The fiscal cliff tax bill passed by the U.S. House drew support from all four Washington Republicans in Congress and all but two of the state’s congressional Democrats.
Democratic Reps. Adam Smith of Bellevue and Jim McDermott of Seattle voted against the controversial measure that preserved Bush-era tax breaks for those earning less than $400,000 a year. It also extended other tax cuts, such as the sales-tax deduction for Washington and other states that lack an income tax, but it left pending budget cuts unresolved.
In the Senate, Democratic U.S. Sens. Maria Cantwell and Patty Murray backed the measure, which averted $600 billion in spending cuts and tax increases. The Congressional Budget Office had warned the combination of cuts and lapsing tax breaks would push the country into a recession.
“Extending the state sales tax deduction puts an average of $500 back in the pockets of 850,000 Washington tax filers,” Cantwell said in a statement released shortly after the Senate’s 89-8 vote on New Year’s Day. “This bill also extends crucial tax credits for hiring returning veterans, building affordable housing and producing clean energy.”
The sales-tax deduction covers 2012 and 2013 returns, and Cantwell had said during a campaign stop in Olympia in late October that it would be a top priority for her after the election.
But in passing the bill, Congress let a 2 percent cut in payroll taxes lapse, which means most working people will see a bigger bite out of paychecks starting this week.
In the House, U.S. Rep. Jaime Herrera Beutler of Camas was among the 85 Republicans who also voted to pass the fiscal cliff bill. Also voting for it were the state’s three other Republican members of Congress: Dave Reichert of Auburn, Cathy McMorris Rodgers of Spokane and Doc Hastings of Pasco.
“This compromise is a first step, and we must take a bigger second step that puts an end to out-of-control federal spending,” Herrera Beutler said in a statement that noted lawmakers had been put in a position of having to accept higher taxes on the wealthy or see taxes raised on everyone after the Bush-era tax cuts expired on New Year’s Day.
Herrera Beutler represents the 3rd district, which included Olympia and the rest of southwest Washington until redistricting pulled its boundary south to leave only a southern sliver of Thurston County still represented. The new boundaries take effect Thursday with the swearing in of newly elected members of the House.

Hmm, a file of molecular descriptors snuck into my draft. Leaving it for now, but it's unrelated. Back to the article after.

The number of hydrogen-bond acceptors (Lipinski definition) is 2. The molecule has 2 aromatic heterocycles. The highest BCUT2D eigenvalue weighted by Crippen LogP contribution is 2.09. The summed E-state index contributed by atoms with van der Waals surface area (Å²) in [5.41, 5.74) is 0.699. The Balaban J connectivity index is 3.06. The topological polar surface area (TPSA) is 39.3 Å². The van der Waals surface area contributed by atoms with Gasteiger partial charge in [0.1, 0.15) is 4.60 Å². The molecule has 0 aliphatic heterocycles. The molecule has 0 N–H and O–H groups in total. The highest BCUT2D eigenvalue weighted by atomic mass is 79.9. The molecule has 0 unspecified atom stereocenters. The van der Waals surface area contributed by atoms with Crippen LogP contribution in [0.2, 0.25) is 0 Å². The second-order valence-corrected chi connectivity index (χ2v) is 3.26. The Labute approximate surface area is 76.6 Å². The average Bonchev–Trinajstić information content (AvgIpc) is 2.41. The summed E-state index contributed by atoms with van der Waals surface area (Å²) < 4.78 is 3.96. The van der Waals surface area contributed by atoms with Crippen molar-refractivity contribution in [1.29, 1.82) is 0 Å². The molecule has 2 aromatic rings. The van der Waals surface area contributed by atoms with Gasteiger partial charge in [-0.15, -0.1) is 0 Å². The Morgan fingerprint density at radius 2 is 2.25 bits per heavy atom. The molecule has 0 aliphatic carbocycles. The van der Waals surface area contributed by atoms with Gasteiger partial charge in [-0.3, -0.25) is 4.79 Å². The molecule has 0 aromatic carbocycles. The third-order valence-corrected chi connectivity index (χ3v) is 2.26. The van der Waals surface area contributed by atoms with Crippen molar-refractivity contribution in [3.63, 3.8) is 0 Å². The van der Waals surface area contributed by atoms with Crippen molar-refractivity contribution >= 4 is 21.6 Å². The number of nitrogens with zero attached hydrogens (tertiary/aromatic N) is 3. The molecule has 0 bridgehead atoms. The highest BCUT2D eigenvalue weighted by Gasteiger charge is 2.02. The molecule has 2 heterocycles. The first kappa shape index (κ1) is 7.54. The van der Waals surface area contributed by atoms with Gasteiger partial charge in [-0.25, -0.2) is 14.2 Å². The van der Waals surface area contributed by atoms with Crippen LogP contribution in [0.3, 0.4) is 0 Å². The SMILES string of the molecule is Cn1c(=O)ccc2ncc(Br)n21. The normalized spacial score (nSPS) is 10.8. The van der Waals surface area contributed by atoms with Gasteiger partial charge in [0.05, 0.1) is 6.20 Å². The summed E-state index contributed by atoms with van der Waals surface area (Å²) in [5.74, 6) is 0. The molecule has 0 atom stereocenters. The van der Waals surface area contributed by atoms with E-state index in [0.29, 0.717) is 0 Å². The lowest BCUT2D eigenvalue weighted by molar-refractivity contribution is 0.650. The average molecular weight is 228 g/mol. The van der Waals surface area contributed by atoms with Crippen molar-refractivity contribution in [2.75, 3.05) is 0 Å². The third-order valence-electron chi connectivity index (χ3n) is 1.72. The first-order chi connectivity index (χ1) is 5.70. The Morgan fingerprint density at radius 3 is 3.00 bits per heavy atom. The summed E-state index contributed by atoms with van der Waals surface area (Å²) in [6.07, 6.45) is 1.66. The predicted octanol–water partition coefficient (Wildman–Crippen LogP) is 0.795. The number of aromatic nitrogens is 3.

Smith also criticized the fiscal cliff measure for failing to address spending cuts or the debt limit, which looms as a new fight in two months. Smith also faulted lawmakers for making too many Bush-era tax cuts permanent and not producing a 10-year framework for getting government expenses under control.
“I voted against the fiscal cliff deal because it left too much uncertainty for government programs, lacked a realistic path towards deficit reduction, and fell short in providing necessary revenues to effectively move towards fiscal responsibility,” Smith said in a statement.
Until Thursday, the 9th district has represented a suburban population along Interstate 5 from Lacey to Tukwila, including Joint Base Lewis-McChord. Redistricting has pushed the district farther north from northeast Tacoma to Bellevue, making it more liberal.
Democrat Denny Heck of Olympia is scheduled to be sworn in Thursday afternoon to serve in the state’s newly formed 10th district, which extends west from Olympia to Shelton and north to University Place and Puyallup.
Heck said he “probably” would have voted for the tax measure, believing action was needed to avoid a recession and believing the sales-tax deduction was important to the state.
Without the agreement, Heck said, a recession could have cost 1 million to 2 million people their jobs.
“The truth of the matter is, they took a partial bite,” Heck said of Congress. “And it’s my observation about this institution that’s pretty much what they do over the long term. They took a partial bite; they dodged a bullet.”
Heck added: “It seems to me that yesterday they did all the fun things; they kept taxes from going up on 98 percent of the nation. Now the work they left is the harder work, which is trying to solve the long-term-debt problem. There are plenty of hard decisions ahead.”